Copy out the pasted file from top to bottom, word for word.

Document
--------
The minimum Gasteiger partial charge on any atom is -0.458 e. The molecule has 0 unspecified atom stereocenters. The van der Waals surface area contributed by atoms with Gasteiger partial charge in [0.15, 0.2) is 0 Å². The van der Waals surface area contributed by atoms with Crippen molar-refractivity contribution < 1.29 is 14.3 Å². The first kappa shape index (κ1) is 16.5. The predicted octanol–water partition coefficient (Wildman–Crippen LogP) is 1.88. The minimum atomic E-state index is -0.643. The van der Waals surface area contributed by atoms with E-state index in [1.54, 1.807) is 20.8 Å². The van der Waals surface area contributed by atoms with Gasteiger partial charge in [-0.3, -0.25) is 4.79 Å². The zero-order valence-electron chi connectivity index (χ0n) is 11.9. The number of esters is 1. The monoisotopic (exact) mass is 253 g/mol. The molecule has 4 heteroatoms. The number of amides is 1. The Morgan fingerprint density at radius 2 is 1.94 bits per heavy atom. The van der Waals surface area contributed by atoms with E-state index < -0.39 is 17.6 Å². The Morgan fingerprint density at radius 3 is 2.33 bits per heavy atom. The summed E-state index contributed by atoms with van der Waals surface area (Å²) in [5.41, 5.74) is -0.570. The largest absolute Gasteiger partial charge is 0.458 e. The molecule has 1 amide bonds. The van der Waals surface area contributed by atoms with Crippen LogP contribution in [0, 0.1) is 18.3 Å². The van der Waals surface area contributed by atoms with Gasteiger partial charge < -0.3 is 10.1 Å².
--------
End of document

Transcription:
The minimum Gasteiger partial charge on any atom is -0.458 e. The molecule has 0 unspecified atom stereocenters. The van der Waals surface area contributed by atoms with Gasteiger partial charge in [0.15, 0.2) is 0 Å². The van der Waals surface area contributed by atoms with Crippen molar-refractivity contribution < 1.29 is 14.3 Å². The first kappa shape index (κ1) is 16.5. The predicted octanol–water partition coefficient (Wildman–Crippen LogP) is 1.88. The minimum atomic E-state index is -0.643. The van der Waals surface area contributed by atoms with E-state index in [1.54, 1.807) is 20.8 Å². The van der Waals surface area contributed by atoms with Gasteiger partial charge in [-0.3, -0.25) is 4.79 Å². The zero-order valence-electron chi connectivity index (χ0n) is 11.9. The number of esters is 1. The monoisotopic (exact) mass is 253 g/mol. The molecule has 4 heteroatoms. The number of amides is 1. The Morgan fingerprint density at radius 2 is 1.94 bits per heavy atom. The van der Waals surface area contributed by atoms with E-state index < -0.39 is 17.6 Å². The Morgan fingerprint density at radius 3 is 2.33 bits per heavy atom. The summed E-state index contributed by atoms with van der Waals surface area (Å²) in [5.41, 5.74) is -0.570. The largest absolute Gasteiger partial charge is 0.458 e. The molecule has 1 amide bonds. The van der Waals surface area contributed by atoms with Crippen LogP contribution in [0, 0.1) is 18.3 Å². The van der Waals surface area contributed by atoms with Gasteiger partial charge < -0.3 is 10.1 Å².